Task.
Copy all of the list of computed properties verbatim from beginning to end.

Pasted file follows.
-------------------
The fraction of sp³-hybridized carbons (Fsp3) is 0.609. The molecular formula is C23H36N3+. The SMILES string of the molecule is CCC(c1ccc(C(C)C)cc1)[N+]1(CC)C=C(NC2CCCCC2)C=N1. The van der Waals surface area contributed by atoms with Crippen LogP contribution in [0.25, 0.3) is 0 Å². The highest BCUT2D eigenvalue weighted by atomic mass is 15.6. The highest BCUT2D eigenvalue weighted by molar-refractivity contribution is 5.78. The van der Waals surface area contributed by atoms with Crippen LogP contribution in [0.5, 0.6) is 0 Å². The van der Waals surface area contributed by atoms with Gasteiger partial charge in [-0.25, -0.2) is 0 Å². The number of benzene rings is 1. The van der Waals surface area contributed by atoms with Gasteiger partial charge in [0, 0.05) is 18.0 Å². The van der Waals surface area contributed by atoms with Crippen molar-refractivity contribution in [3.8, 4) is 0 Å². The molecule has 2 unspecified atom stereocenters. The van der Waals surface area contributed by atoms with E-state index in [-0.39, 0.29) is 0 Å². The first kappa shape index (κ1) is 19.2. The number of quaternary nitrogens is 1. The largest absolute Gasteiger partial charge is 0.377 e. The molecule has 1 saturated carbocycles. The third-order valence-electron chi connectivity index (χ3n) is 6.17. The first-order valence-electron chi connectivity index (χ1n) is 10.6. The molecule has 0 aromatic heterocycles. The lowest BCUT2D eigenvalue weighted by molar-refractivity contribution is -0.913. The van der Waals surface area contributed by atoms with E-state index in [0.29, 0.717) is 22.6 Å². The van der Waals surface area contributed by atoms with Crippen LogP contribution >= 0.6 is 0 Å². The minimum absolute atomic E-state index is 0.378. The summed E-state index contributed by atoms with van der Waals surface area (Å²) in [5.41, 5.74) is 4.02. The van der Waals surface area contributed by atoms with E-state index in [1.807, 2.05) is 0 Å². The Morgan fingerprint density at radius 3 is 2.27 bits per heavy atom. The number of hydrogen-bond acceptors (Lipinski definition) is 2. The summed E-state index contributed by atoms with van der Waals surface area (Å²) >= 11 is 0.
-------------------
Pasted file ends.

The fraction of sp³-hybridized carbons (Fsp3) is 0.609. The molecular formula is C23H36N3+. The SMILES string of the molecule is CCC(c1ccc(C(C)C)cc1)[N+]1(CC)C=C(NC2CCCCC2)C=N1. The van der Waals surface area contributed by atoms with Crippen LogP contribution in [0.25, 0.3) is 0 Å². The highest BCUT2D eigenvalue weighted by atomic mass is 15.6. The highest BCUT2D eigenvalue weighted by molar-refractivity contribution is 5.78. The van der Waals surface area contributed by atoms with Crippen LogP contribution in [0.5, 0.6) is 0 Å². The van der Waals surface area contributed by atoms with Gasteiger partial charge in [-0.25, -0.2) is 0 Å². The number of benzene rings is 1. The van der Waals surface area contributed by atoms with Gasteiger partial charge in [0, 0.05) is 18.0 Å². The van der Waals surface area contributed by atoms with Crippen molar-refractivity contribution in [3.8, 4) is 0 Å². The molecule has 2 unspecified atom stereocenters. The van der Waals surface area contributed by atoms with E-state index in [-0.39, 0.29) is 0 Å². The first kappa shape index (κ1) is 19.2. The number of quaternary nitrogens is 1. The largest absolute Gasteiger partial charge is 0.377 e. The molecule has 1 saturated carbocycles. The third-order valence-electron chi connectivity index (χ3n) is 6.17. The first-order valence-electron chi connectivity index (χ1n) is 10.6. The molecule has 0 aromatic heterocycles. The lowest BCUT2D eigenvalue weighted by molar-refractivity contribution is -0.913. The van der Waals surface area contributed by atoms with E-state index in [0.29, 0.717) is 22.6 Å². The van der Waals surface area contributed by atoms with Crippen LogP contribution >= 0.6 is 0 Å². The minimum absolute atomic E-state index is 0.378. The summed E-state index contributed by atoms with van der Waals surface area (Å²) in [5.41, 5.74) is 4.02. The van der Waals surface area contributed by atoms with E-state index in [1.807, 2.05) is 0 Å². The Morgan fingerprint density at radius 3 is 2.27 bits per heavy atom. The number of hydrogen-bond acceptors (Lipinski definition) is 2. The summed E-state index contributed by atoms with van der Waals surface area (Å²) >= 11 is 0.